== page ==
This article compared the rates of 1) racial tension and 2) interracial friendships and dating at two comparable institutions of higher learning in the Northeastern United States, one relatively homogeneous and the other more heterogeneous in terms of race/ethnicity. The results of a survey of students at the two schools indicate a possible "tipping" effect among on-campus residents at the more diverse school due to the relatively high number of minority students, particularly blacks, living on that campus. On the other hand, white commuters at the more racially/ethnically heterogeneous school have more interracial friends and have dated more often across racial and ethnic lines than students at the relatively homogeneous college.
Today, most colleges across the United States exert every effort to increase the racial and ethnic diversity of their student bodies. The 1998 report of the American Association of Colleges and Universities (AAC&U) states that "diversity is an integral part of educational excellence." Recent studies on the effects of affirmative action reveal that the growing emphasis on diversity on college campuses is educationally sound and can benefit both racial minority and white students (e.g. Alger, 1998; Bowen and Bok, 1998; Gurin, 1999). This pro-affirmative action research indicates that students in racially diverse institutions of higher learning have a broader understanding and openness towards diversity in society (Pascarella et al, Whitt, Nora, Edison, Hagedorn, and Terenzini, 1996), become better citizens (Bowen and Bok, 1999; Gurin, 1999), and are more likely to have friends of other races after college (Gurin, 1999) than students at racially homogeneous colleges and universities. Responding to these studies and the larger multicultural movements, colleges and universities are beginning to analyze themselves and push themselves to strive harder to attain a truly diverse student and faculty population (e.g. The March 1999, University of Rochester's "Report of the Residential College Commission Subcommittee on Diversity").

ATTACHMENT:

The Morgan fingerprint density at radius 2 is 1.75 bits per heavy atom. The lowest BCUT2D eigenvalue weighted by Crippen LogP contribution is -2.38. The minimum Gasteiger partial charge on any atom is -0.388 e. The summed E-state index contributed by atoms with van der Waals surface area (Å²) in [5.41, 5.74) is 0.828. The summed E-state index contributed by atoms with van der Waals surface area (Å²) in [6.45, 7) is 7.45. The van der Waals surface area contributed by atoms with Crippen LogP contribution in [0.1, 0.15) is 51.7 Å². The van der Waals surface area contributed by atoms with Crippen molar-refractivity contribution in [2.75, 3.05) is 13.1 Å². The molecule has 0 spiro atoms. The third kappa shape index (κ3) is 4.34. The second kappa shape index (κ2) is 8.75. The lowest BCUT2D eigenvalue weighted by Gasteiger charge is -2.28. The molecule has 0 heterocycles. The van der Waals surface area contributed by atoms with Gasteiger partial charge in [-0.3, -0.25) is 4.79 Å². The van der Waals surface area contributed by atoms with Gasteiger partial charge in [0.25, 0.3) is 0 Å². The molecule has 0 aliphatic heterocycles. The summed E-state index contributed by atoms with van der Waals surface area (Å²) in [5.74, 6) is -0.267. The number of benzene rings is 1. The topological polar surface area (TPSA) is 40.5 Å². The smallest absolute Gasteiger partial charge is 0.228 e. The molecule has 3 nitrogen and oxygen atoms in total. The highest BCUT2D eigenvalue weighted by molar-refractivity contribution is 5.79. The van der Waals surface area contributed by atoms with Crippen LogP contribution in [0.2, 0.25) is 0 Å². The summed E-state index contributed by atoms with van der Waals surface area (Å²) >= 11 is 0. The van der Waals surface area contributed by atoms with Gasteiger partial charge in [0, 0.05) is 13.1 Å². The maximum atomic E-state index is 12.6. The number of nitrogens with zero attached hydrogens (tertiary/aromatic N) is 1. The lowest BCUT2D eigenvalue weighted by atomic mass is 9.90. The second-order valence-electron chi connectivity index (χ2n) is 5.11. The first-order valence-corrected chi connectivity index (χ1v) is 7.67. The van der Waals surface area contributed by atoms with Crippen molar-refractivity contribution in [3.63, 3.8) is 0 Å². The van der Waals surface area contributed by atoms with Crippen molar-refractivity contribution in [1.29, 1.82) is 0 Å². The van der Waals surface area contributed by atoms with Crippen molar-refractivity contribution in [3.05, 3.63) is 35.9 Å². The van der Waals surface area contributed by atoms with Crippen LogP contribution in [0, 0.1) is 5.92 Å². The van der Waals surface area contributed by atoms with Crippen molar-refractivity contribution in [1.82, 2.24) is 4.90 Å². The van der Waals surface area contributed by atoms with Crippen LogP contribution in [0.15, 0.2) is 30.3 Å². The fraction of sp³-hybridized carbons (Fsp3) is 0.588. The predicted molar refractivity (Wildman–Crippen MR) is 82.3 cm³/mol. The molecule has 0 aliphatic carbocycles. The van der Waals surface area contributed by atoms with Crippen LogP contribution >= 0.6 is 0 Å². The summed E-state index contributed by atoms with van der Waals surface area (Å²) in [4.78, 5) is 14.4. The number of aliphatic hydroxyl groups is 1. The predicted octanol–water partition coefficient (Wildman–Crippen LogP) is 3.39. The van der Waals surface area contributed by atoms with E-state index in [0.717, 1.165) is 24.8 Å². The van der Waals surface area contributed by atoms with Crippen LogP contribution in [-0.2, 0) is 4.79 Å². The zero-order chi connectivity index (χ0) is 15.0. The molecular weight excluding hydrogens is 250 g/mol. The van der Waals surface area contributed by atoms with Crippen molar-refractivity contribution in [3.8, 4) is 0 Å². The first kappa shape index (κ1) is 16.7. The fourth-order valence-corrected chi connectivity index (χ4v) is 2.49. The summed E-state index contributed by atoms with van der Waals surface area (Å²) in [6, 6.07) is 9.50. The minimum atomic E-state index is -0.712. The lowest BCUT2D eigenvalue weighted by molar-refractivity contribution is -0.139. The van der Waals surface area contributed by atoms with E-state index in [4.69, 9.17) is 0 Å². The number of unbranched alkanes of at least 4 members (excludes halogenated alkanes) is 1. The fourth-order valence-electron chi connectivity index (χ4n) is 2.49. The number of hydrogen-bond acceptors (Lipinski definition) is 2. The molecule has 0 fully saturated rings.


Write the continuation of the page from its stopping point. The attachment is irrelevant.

Another strain of research, however, warns of a possible "tipping effect," saying that segregation actually increases as larger numbers of a minority group move into an area (Grodzins, 1957; Schelling, 1978; Glazer 1995). Merely adding more racial minorities to a campus, without also creating a positive racial environment can lead to increased racial tensions (Chang,
As can be seen from the schedule, tutors could kept to the same guidelines as they tutored their young students, plus they could alter instruction to meet individual needs and focus on specific skills. Reading strategies such as book introductions through the use of predictions, word rings, and different types of reading were utilized. Additionally, language experience activities were conducted to strengthen comprehension skills and promote writing skills. Students were also afforded the opportunity to write teacher created sentences that related to the days reading and manipulate the text back into place after the sentences were cut up. Meanwhile, during snack time before the tutoring sessions would "officially" start, students were able to listen to books read aloud, study word families, conduct word sorts, and practice vocabulary.
Students were evaluated weekly by the use of a running record assessment and needed skills and strategies would be the center of focus for the day. Teachers modeled good reading behaviors, incorporated new vocabulary and higher level thinking skills, and used guided reading techniques to assist students in their learning. Overall, much was accomplished in a short period of time due to the fact that activities changed frequently so students did not become "bored" or uninterested in an activity. Plus, students took a hands-on approach to reading by manipulated individual words, sentences, word rings, and stories to increase their interest and motivate their learning in a non-competitive, supportive environment. …